On April 12, the European Commission presented a proposal for a Regulation establishing rules for border surveillance in the context of joint operations at sea coordinated by the EU Borders Agency, Frontex. This instrument aims at replacing Council Decision 2010/252/EU annulled in September 2012 by the Court of Justice of European Union (CJEU) which concluded that the rules required the consideration and approval of the European Parliament.

Lack of agreement as to where migrants should be disembarked, has in the past resulted in  the distress calls of boats carrying migrants going unheeded due to disputes among Member States over which country held the search and rescue responsibility, thus putting lives at risk.

The Commission proposes that when migrants are intercepted or rescued on the high seas, subject to respect for the fundamental rights of those on board, disembarkation will normally occur in the third country from which the ship departed. If returning migrants to the country they left from is not possible or would violate international law, disembarkation will take place in the Member State hosting the joint operation. In opposition to this principle, which was already included in the original 2010 Council Decision, Malta withdrew from hosting Frontex missions in 2010.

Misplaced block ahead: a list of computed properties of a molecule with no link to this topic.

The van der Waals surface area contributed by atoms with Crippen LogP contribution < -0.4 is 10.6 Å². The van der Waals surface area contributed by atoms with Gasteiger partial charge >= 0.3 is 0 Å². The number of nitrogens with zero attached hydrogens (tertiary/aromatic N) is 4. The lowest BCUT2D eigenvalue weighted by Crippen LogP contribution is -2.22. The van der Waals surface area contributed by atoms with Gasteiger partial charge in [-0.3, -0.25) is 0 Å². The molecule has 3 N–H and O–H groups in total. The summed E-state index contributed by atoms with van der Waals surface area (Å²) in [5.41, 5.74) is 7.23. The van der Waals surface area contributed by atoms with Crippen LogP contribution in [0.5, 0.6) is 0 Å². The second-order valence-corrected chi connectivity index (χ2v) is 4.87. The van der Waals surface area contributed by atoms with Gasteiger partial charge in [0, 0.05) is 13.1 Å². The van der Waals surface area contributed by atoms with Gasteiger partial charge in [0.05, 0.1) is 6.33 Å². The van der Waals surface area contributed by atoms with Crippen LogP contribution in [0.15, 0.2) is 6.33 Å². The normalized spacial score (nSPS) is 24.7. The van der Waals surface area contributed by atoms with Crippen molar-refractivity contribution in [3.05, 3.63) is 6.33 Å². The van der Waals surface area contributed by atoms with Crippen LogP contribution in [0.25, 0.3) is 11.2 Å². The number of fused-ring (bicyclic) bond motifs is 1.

The proposal restates the applicable international human rights framework and incorporates some elements of the leading European Court of Human Rights’ ruling in Hirsi Jamaa and Others v Italy, as well as the N.S. and M.E. judgment by the Court of Justice for the European Union. In particular, the proposal establishes that, “No person shall be disembarked in, or otherwise handed over to the authorities of a country where there is a serious risk that such person would be subjected to the death penalty, torture or other inhuman or degrading treatment or punishment or from which there is a serious risk of expulsion, removal or extradition to another country in contravention of the principle of non-refoulement”.

The proposal also requires border guards participating in a sea operation to be trained with regard to relevant provisions of fundamental rights, refugee law and the international legal regime of search and rescue.



This article originally appeared in the ECRE Weekly Bulletin of 19 April 2013
You can subscribe to the Weekly Bulletin here.